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Effect of momentary stress on brain energy metabolism in weanling mice: apparent use of lactate as cerebral metabolic fuel concomitant with a decrease in brain glucose utilization.
Metab Brain Dis. 1989 Sep; 4(3):177-86.MB

Abstract

The hypothesis that the anxiety induced by repeated injections affects brain energy metabolism was tested. Normal 19- to 21-day-old mice were stressed by two sham intraperitoneal injections within 4 min, at which time they were decapitated. Noninjected, control littermates were quickly decapitated. Momentary stress increased plasma glucose (12%), glycerol (85%), beta-hydroxybutyrate (108%), and lactate (153%)--a reflection of elevated plasma cortisol (25%) and glucagon (45%). In brain, stress increased levels of glucose-6-P (15%) and fructose-6-P (17%). The brain pyruvate concentration increased 74%; lactate 76%. Citrate, alpha-ketoglutarate, and malate increased 15, 95, and 37%, respectively. Levels of glycogen, glucose, phosphocreatine, ATP, ADP, and AMP were unchanged. The brain lactate/pyruvate ratio was normal but the brain/plasma lactate ratio fell 32%. Metabolite changes in the stressed animals were compatible with a decrease in the glycolytic flux at the phosphofructokinase step and a paradoxical increased flux in the Krebs citric acid cycle. The decreased brain/plasma lactate ratio supported increased uptake of lactate from plasma and increased brain lactate oxidation. Metabolite changes similar to those described above occurred in unstressed mice injected with lactate. Findings confirm a positive effect of stress on brain metabolism, support a role for lactate as an oxidative fuel for brain, and caution that the rate of cerebral glucose utilization may not always reflect brain energy (oxidative) metabolism accurately.

Authors+Show Affiliations

Washington University School of Medicine, Edward Mallinckrodt Department of Pediatrics, St. Louis Children's Hospital, Missouri 63110.No affiliation info available

Pub Type(s)

Journal Article
Research Support, Non-U.S. Gov't
Research Support, U.S. Gov't, P.H.S.

Language

eng

PubMed ID

2796872

Citation

Thurston, J H., and R E. Hauhart. "Effect of Momentary Stress On Brain Energy Metabolism in Weanling Mice: Apparent Use of Lactate as Cerebral Metabolic Fuel Concomitant With a Decrease in Brain Glucose Utilization." Metabolic Brain Disease, vol. 4, no. 3, 1989, pp. 177-86.
Thurston JH, Hauhart RE. Effect of momentary stress on brain energy metabolism in weanling mice: apparent use of lactate as cerebral metabolic fuel concomitant with a decrease in brain glucose utilization. Metab Brain Dis. 1989;4(3):177-86.
Thurston, J. H., & Hauhart, R. E. (1989). Effect of momentary stress on brain energy metabolism in weanling mice: apparent use of lactate as cerebral metabolic fuel concomitant with a decrease in brain glucose utilization. Metabolic Brain Disease, 4(3), 177-86.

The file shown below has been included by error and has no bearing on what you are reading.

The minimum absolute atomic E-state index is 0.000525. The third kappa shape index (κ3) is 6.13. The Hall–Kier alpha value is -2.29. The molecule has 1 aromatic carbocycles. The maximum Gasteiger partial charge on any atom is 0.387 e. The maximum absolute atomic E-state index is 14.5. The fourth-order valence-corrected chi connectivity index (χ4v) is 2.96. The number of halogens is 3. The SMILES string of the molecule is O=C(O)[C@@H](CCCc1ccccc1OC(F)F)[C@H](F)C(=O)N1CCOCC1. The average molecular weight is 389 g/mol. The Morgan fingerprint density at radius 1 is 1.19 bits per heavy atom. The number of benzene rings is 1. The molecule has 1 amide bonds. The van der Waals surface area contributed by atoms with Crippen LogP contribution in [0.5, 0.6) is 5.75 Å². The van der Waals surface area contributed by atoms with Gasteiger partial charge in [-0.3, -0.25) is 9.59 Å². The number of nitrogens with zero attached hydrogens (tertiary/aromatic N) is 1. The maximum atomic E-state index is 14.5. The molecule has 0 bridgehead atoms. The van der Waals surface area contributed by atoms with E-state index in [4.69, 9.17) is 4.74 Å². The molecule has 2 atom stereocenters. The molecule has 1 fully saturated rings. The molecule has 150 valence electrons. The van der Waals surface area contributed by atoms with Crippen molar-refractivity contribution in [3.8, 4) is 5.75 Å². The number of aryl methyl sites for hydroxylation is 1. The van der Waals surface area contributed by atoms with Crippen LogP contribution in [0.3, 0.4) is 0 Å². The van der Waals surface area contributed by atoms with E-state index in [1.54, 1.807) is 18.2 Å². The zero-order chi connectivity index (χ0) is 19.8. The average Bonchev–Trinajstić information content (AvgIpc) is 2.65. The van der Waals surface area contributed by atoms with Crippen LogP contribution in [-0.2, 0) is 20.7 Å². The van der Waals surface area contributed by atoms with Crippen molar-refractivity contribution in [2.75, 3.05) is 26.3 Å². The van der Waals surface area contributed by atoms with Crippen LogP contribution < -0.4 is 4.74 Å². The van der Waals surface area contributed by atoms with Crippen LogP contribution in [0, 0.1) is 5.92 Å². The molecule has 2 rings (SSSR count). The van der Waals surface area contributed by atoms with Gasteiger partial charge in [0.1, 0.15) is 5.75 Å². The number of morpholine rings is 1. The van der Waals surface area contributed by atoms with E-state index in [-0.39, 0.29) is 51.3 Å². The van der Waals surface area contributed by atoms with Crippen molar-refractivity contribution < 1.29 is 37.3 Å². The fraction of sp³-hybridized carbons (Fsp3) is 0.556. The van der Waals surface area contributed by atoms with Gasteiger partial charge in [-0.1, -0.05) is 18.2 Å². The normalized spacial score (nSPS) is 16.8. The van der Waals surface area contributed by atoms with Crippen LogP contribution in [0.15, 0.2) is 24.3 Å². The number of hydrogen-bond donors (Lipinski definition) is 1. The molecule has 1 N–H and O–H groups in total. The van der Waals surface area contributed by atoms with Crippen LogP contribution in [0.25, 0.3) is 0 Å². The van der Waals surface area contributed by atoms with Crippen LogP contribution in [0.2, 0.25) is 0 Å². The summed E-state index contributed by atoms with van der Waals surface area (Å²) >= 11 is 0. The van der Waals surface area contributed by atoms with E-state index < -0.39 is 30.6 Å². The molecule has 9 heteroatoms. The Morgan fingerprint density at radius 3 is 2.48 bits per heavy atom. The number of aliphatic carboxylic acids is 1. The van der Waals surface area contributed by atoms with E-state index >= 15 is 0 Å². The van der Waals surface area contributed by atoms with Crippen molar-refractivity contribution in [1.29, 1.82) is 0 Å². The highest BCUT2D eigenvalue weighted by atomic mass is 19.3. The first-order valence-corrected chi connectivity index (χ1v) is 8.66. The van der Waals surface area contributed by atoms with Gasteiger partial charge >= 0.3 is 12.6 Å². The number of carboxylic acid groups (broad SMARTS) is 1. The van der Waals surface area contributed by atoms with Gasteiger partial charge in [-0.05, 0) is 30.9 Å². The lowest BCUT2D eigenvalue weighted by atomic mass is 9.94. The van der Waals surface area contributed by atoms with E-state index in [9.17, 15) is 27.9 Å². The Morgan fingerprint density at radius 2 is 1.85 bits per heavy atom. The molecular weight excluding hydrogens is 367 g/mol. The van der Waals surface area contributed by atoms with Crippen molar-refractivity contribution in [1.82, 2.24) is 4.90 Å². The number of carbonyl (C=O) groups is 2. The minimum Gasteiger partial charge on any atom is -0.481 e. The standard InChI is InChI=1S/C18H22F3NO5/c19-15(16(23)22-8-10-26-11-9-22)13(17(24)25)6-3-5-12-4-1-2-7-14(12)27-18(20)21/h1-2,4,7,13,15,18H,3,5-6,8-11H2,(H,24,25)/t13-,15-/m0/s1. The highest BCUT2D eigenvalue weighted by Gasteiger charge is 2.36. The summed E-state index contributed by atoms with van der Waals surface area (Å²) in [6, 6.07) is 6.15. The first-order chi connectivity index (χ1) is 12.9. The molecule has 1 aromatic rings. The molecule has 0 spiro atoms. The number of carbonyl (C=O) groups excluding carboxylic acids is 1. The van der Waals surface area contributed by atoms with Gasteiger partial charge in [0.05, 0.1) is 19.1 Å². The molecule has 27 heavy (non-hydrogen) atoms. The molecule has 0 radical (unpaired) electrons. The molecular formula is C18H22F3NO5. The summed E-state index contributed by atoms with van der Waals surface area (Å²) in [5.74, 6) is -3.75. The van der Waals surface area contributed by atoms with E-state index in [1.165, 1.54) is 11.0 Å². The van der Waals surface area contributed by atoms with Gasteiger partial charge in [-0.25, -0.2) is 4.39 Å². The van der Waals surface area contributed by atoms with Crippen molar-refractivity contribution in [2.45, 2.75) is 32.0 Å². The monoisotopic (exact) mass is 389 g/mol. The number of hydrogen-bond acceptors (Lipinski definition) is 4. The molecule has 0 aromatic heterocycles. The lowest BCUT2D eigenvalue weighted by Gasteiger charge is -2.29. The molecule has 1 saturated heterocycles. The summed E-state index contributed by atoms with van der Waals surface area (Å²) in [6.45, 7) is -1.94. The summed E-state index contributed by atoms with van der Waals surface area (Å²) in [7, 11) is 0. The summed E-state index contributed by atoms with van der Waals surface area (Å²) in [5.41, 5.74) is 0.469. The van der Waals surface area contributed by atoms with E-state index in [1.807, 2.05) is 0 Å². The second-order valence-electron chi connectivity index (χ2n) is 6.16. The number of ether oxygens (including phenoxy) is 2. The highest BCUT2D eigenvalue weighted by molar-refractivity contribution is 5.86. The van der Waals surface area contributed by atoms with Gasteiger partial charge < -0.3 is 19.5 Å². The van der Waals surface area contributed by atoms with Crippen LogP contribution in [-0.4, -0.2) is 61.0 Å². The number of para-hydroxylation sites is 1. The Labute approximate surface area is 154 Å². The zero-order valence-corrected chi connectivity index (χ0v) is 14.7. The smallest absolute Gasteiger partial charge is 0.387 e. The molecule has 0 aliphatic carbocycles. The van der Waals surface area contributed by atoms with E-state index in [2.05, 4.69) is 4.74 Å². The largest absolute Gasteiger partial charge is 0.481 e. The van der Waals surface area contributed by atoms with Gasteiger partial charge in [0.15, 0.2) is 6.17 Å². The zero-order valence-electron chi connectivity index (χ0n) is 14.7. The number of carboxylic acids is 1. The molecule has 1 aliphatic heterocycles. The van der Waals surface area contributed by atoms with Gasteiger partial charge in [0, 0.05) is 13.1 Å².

Thurston JH, Hauhart RE. Effect of Momentary Stress On Brain Energy Metabolism in Weanling Mice: Apparent Use of Lactate as Cerebral Metabolic Fuel Concomitant With a Decrease in Brain Glucose Utilization. Metab Brain Dis. 1989;4(3):177-86. PubMed PMID: 2796872.
* Article titles in AMA citation format should be in sentence-case
TY - JOUR T1 - Effect of momentary stress on brain energy metabolism in weanling mice: apparent use of lactate as cerebral metabolic fuel concomitant with a decrease in brain glucose utilization. AU - Thurston,J H, AU - Hauhart,R E, PY - 1989/9/1/pubmed PY - 1989/9/1/medline PY - 1989/9/1/entrez SP - 177 EP - 86 JF - Metabolic brain disease JO - Metab Brain Dis VL - 4 IS - 3 N2 - The hypothesis that the anxiety induced by repeated injections affects brain energy metabolism was tested. Normal 19- to 21-day-old mice were stressed by two sham intraperitoneal injections within 4 min, at which time they were decapitated. Noninjected, control littermates were quickly decapitated. Momentary stress increased plasma glucose (12%), glycerol (85%), beta-hydroxybutyrate (108%), and lactate (153%)--a reflection of elevated plasma cortisol (25%) and glucagon (45%). In brain, stress increased levels of glucose-6-P (15%) and fructose-6-P (17%). The brain pyruvate concentration increased 74%; lactate 76%. Citrate, alpha-ketoglutarate, and malate increased 15, 95, and 37%, respectively. Levels of glycogen, glucose, phosphocreatine, ATP, ADP, and AMP were unchanged. The brain lactate/pyruvate ratio was normal but the brain/plasma lactate ratio fell 32%. Metabolite changes in the stressed animals were compatible with a decrease in the glycolytic flux at the phosphofructokinase step and a paradoxical increased flux in the Krebs citric acid cycle. The decreased brain/plasma lactate ratio supported increased uptake of lactate from plasma and increased brain lactate oxidation. Metabolite changes similar to those described above occurred in unstressed mice injected with lactate. Findings confirm a positive effect of stress on brain metabolism, support a role for lactate as an oxidative fuel for brain, and caution that the rate of cerebral glucose utilization may not always reflect brain energy (oxidative) metabolism accurately. SN - 0885-7490 UR - https://www.unboundmedicine.com/medline/citation/2796872/Effect_of_momentary_stress_on_brain_energy_metabolism_in_weanling_mice:_apparent_use_of_lactate_as_cerebral_metabolic_fuel_concomitant_with_a_decrease_in_brain_glucose_utilization_ DB - PRIME DP - Unbound Medicine ER -